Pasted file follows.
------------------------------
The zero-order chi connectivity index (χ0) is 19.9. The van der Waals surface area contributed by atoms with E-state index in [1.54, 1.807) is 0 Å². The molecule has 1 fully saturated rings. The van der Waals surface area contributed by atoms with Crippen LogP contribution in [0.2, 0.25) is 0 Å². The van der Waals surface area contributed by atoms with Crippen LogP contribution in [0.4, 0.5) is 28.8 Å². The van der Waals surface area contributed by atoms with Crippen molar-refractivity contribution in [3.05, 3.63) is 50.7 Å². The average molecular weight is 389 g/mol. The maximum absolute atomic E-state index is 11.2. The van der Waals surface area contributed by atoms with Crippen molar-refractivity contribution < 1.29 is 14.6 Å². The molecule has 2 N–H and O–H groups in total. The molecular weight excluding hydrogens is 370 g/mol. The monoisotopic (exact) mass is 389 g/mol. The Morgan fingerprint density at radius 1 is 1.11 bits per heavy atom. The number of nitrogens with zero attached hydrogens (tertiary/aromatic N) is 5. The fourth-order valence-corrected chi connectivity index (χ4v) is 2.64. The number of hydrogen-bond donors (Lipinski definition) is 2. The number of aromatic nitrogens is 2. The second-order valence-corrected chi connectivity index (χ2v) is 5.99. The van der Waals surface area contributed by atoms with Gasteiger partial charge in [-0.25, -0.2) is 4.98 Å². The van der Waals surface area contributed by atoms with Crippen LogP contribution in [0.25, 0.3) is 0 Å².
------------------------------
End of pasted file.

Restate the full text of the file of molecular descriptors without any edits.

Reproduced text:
The zero-order chi connectivity index (χ0) is 19.9. The van der Waals surface area contributed by atoms with E-state index in [1.54, 1.807) is 0 Å². The molecule has 1 fully saturated rings. The van der Waals surface area contributed by atoms with Crippen LogP contribution in [0.2, 0.25) is 0 Å². The van der Waals surface area contributed by atoms with Crippen LogP contribution in [0.4, 0.5) is 28.8 Å². The van der Waals surface area contributed by atoms with Crippen molar-refractivity contribution in [3.05, 3.63) is 50.7 Å². The average molecular weight is 389 g/mol. The maximum absolute atomic E-state index is 11.2. The van der Waals surface area contributed by atoms with Crippen molar-refractivity contribution < 1.29 is 14.6 Å². The molecule has 2 N–H and O–H groups in total. The molecular weight excluding hydrogens is 370 g/mol. The monoisotopic (exact) mass is 389 g/mol. The Morgan fingerprint density at radius 1 is 1.11 bits per heavy atom. The number of nitrogens with zero attached hydrogens (tertiary/aromatic N) is 5. The fourth-order valence-corrected chi connectivity index (χ4v) is 2.64. The number of hydrogen-bond donors (Lipinski definition) is 2. The number of aromatic nitrogens is 2. The second-order valence-corrected chi connectivity index (χ2v) is 5.99. The van der Waals surface area contributed by atoms with Gasteiger partial charge in [-0.25, -0.2) is 4.98 Å². The van der Waals surface area contributed by atoms with Crippen LogP contribution in [0.25, 0.3) is 0 Å².